There are always certain places in a manuscript that tend to have extra errors. If you think about it though, it makes perfect sense. Picture this:
You’ve been working on your romance novel for a couple of years. Not only have you revised and revised and edited and edited (at least a dozen times), but your editor has also been through several rounds. The last of which he/she came up with nothing. You’re completely positive that your work has been polished to a perfect shine. As far as you’re concerned there are absolutely no kinks or wrinkles left in your juicy little flick. So, you press that adrenaline pumping button and publish this beast!
Some time later you come home to a box on your porch. It contains none other than an exciting stack of books with your very own name in block letters right on the cover! You’re so excited that you can’t hardly walk straight. The box is ripped open, and your jeans are changed into some favorite sweatpants faster than they’ve ever been changed before. Then you cozy into the most comfortable piece of furniture you own to dive in… It doesn’t matter that you are actually the creator, or even how many times you’ve read the words, there is just something about an actual physical book… It’s yours, and it’s got to be read!
THEN, about an hour later, when you’re about 1/4 into the story you see it.. That’s right… IT... The sentence that says, “My breathe is heavy as I slid his shrots to the floor.”
That’s right folks! It happened! Not only did you miss this error packed sentence right in the middle of your very first heavy sex scene, but so did your editor… Multiple times! WTF?!?!?!
Here are a couple simple steps to help avoid this very common mishap.
1. Step one, Identify and Accept: It’s easiest to make AND miss mistakes in the most intense parts of a story. Whether it be sexy, action packed, scary, or even sad… Either way, if there is a build up, and an execution for something big, then errors are commonly made AND missed right in that place. It’s because we’re so distracted by the story, that we pay less attention to the details on how its pieced together. We get wrapped up, and distracted… In a way, its a good thing, because you know the story is good. (don’t hold your story telling ability completely against your editor either. They’re human too. And, if your work is good enough for them to miss something to big, then maybe you should kind of take it as a compliment.)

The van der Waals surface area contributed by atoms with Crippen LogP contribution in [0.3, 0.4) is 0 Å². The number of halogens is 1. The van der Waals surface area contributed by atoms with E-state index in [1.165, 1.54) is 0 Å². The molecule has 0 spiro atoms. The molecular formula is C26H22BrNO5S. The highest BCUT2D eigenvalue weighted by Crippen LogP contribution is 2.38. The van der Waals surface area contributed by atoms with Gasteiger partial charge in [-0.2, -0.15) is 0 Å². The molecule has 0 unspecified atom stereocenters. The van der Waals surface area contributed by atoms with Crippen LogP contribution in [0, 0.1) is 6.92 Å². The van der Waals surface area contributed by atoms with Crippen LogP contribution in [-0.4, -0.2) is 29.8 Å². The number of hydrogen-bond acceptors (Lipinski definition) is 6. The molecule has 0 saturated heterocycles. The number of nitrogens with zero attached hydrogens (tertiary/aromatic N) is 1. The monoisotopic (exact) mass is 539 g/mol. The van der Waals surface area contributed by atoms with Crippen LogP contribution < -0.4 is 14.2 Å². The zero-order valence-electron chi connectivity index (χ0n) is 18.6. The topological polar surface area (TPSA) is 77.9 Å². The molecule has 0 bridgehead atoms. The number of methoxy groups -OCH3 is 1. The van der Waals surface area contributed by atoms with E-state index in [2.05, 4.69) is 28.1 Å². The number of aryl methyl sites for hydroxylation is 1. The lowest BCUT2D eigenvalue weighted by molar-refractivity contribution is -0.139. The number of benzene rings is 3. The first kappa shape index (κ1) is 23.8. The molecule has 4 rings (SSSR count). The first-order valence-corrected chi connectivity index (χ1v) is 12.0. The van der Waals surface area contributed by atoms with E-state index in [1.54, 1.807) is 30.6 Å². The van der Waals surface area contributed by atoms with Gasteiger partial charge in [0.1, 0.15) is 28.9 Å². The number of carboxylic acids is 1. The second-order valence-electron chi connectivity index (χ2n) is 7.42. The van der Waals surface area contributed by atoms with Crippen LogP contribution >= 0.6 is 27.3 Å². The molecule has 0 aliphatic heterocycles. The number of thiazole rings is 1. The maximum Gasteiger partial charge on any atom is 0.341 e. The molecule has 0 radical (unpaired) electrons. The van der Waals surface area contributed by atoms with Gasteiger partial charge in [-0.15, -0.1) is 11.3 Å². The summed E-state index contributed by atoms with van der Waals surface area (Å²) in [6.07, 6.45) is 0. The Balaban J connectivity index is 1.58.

2. Step two, Purposefully Detach: You know your book inside out. You know which pages are the most intense, and you know when you’re about to enter something big as you edit. DETACHMENT IS KEY. As you’re doing round after round of edits it’s imperative that you make the mental check to turn off emotions! At this point, you’ve identified, you’ve accepted, now its time to read the actual words and not the story. Word for word, sentence by sentence. Don’t let yourself get all wrapped up in the big picture or you will miss details along the way. You’re not reading to read, you’re reading to fix.
3. Step three, pat yourself on the back because you deserve it!: Really though, no one will ever understand how hard it actually is to accomplish step one and two. So, by training your brain to pull it off successfully is huge! You DO deserve a pat on the back. So celebrate yourself and your accomplishments.
4. Step four, lather rinse repeat: I don’t think this step needs an explanation.
GOOD LUCK WRITERS!
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